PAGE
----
The A550's movie function allows you to choose from several modes (Standard, Compact (160x120), Fast Frame rate), as well as resolutions of 640x480 or 320x240. The frame rate when using standard mode is selectable between 30 and 15fps. Compact mode is great for sending clips via email, where files sizes are critical. Overall, I found our videos were nice, with good exposure and minimal compression artifacts. Just be sure you have a large SD card, the 640x480 30fps mode consumes about 1.9MB per second!

Canon claims that AA alkaline batteries will allow you to capture approx. 140 shots (LCD on) or 540 minutes of continuous playback time. We highly recommend the use of NiMH cells, and according to Canon, they will allow you to shoot approx. 500 shots (LCD on) or 660 minutes of continuous playback time (the mAh rating of these cells was not specified.) While battery life was good, I didn't see numbers as high as Canon's claims. Using a single set of 2700 mAh cells, I was only able to capture about 90 shots and several movie clips as well as conduct many of our other tests, using the LCD 100% of the time, before having to swap in a fresh set. However, cold weather really takes a toll on AA-type cells, and this could have been a big factor with our battery life results.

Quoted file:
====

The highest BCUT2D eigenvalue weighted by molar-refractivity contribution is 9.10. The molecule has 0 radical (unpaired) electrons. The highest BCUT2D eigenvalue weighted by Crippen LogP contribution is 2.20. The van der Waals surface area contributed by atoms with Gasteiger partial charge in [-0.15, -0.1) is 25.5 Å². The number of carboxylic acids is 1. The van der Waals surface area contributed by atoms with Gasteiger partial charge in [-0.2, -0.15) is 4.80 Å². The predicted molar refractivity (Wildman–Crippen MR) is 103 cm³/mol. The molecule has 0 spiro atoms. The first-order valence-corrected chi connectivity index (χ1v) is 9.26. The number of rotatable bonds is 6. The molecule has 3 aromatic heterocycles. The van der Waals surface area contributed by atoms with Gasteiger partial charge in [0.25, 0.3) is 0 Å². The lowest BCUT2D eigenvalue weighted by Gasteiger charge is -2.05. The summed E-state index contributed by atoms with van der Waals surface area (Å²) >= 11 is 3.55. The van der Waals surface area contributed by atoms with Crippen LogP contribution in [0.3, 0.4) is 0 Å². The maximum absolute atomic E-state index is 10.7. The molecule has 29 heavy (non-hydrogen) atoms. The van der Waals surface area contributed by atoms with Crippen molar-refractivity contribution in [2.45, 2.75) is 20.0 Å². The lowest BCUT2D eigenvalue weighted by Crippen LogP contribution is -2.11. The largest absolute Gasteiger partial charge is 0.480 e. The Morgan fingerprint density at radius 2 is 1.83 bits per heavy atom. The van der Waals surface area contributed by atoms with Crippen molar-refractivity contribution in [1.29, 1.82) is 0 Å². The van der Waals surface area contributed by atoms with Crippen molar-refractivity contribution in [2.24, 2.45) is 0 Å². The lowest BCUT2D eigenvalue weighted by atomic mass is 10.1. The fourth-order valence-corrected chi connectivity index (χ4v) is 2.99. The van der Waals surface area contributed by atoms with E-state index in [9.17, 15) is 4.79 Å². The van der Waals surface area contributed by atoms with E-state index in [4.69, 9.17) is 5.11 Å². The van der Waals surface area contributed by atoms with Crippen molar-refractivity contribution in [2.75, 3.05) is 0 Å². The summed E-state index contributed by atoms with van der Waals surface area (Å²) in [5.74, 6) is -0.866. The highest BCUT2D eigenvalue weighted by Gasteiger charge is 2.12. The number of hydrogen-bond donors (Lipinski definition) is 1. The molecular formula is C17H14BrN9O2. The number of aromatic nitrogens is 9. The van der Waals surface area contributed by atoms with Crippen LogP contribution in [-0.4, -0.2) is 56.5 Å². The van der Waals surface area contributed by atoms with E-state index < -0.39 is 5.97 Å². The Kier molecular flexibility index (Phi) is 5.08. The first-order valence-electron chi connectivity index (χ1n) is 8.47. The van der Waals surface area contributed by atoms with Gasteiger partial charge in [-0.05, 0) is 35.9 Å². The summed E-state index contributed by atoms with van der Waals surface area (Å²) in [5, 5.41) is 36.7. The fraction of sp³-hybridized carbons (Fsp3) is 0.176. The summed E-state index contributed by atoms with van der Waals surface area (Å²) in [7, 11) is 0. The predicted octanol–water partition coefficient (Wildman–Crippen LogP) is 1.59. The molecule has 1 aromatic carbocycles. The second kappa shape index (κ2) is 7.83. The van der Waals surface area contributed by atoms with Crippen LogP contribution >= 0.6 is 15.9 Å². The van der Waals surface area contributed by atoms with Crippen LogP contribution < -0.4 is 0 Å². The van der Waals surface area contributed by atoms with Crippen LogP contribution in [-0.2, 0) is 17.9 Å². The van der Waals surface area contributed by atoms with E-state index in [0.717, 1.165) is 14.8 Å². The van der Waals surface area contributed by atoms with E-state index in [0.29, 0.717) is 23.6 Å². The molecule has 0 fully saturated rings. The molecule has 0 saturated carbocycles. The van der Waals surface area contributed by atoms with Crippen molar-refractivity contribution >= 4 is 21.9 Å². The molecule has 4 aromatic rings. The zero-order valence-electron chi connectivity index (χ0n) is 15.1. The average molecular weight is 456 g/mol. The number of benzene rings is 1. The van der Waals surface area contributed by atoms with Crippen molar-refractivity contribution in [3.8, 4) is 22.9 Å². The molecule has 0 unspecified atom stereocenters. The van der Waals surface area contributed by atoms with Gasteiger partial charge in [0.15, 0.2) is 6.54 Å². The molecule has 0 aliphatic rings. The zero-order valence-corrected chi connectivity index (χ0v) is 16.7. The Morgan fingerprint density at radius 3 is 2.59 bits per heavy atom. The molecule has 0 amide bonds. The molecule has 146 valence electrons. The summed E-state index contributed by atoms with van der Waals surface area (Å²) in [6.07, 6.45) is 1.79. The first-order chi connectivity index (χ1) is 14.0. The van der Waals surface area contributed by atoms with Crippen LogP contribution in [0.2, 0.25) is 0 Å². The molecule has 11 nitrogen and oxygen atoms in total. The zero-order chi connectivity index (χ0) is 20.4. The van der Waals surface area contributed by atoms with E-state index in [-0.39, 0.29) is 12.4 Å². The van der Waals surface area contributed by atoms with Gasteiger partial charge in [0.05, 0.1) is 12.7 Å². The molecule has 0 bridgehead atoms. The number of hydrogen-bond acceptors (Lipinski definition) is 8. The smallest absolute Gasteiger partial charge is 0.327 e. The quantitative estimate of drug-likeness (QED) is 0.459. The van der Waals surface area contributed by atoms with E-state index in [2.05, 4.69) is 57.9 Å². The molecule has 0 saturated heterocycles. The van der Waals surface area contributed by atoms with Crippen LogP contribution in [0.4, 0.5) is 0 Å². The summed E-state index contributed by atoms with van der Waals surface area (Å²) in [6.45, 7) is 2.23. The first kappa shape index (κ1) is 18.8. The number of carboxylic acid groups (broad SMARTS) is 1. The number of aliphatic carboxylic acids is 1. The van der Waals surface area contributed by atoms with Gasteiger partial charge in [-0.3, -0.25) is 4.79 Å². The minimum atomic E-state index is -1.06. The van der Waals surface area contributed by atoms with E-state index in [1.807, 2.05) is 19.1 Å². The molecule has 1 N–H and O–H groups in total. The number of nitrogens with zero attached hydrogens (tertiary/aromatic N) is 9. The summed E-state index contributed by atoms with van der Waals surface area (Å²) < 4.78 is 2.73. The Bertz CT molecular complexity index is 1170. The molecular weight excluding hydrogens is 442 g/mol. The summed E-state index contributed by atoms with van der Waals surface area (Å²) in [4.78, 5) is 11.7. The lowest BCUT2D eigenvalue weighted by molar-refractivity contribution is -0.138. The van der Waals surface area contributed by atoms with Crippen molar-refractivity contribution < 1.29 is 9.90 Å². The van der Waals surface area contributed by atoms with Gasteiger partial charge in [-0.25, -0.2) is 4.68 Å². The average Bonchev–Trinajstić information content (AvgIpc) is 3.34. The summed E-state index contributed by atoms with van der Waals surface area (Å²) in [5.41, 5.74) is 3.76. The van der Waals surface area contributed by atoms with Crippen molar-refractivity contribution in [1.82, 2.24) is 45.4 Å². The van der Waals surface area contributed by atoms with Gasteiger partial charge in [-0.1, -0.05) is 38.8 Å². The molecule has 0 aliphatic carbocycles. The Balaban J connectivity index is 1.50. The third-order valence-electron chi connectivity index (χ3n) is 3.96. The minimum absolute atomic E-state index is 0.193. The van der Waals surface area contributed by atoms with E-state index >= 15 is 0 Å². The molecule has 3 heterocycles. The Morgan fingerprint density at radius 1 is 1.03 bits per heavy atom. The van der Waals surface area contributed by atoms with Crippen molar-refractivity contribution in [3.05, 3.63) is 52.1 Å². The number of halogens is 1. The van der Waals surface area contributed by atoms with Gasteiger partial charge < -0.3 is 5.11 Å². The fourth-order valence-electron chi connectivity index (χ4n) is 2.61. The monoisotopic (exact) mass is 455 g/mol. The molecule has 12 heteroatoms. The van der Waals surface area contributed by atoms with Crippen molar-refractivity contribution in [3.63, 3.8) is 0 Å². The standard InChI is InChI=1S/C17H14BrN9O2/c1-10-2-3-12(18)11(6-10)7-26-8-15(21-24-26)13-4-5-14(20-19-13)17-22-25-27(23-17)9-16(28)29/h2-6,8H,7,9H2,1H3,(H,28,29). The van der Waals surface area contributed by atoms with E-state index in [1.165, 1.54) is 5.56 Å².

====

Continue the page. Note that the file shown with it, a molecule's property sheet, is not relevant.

Bottom line - Canon's PowerShot A550 has a lot to offer. With robust performance, great image quality, easy to use exposure modes, 7-megapixels of resolution, a 4x optical zoom lens, and great ergonomics, the A550 is sure to be a very popular model for 2007. The A550 won't hurt the pocket book either, with a "sweet" price tag of US$199 or less! If you don't need 7-megapixels, but like many of the features of this model, be sure to check out our review of its "little brother" the 5-megapixel PowerShot A460.